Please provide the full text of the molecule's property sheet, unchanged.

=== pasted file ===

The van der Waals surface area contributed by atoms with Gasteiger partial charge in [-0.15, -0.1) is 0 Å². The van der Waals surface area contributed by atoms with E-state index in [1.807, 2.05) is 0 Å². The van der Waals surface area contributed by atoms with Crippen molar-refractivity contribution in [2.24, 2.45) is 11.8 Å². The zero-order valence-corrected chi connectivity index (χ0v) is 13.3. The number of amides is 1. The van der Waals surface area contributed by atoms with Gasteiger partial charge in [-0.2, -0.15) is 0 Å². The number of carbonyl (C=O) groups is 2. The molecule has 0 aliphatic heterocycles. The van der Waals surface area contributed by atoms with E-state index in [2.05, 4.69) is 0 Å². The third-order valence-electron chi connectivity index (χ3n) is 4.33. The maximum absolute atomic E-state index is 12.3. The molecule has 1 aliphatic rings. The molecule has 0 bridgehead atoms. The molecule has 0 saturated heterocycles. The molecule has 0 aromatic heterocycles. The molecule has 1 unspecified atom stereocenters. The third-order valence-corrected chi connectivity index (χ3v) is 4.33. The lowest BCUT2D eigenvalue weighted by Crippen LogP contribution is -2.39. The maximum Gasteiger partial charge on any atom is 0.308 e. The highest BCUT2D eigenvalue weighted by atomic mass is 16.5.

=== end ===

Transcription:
The van der Waals surface area contributed by atoms with Gasteiger partial charge in [-0.15, -0.1) is 0 Å². The van der Waals surface area contributed by atoms with E-state index in [1.807, 2.05) is 0 Å². The van der Waals surface area contributed by atoms with Crippen molar-refractivity contribution in [2.24, 2.45) is 11.8 Å². The zero-order valence-corrected chi connectivity index (χ0v) is 13.3. The number of amides is 1. The van der Waals surface area contributed by atoms with Gasteiger partial charge in [-0.2, -0.15) is 0 Å². The number of carbonyl (C=O) groups is 2. The molecule has 0 aliphatic heterocycles. The van der Waals surface area contributed by atoms with E-state index in [2.05, 4.69) is 0 Å². The third-order valence-electron chi connectivity index (χ3n) is 4.33. The maximum absolute atomic E-state index is 12.3. The molecule has 1 aliphatic rings. The molecule has 0 bridgehead atoms. The molecule has 0 saturated heterocycles. The molecule has 0 aromatic heterocycles. The molecule has 1 unspecified atom stereocenters. The third-order valence-corrected chi connectivity index (χ3v) is 4.33. The lowest BCUT2D eigenvalue weighted by Crippen LogP contribution is -2.39. The maximum Gasteiger partial charge on any atom is 0.308 e. The highest BCUT2D eigenvalue weighted by atomic mass is 16.5.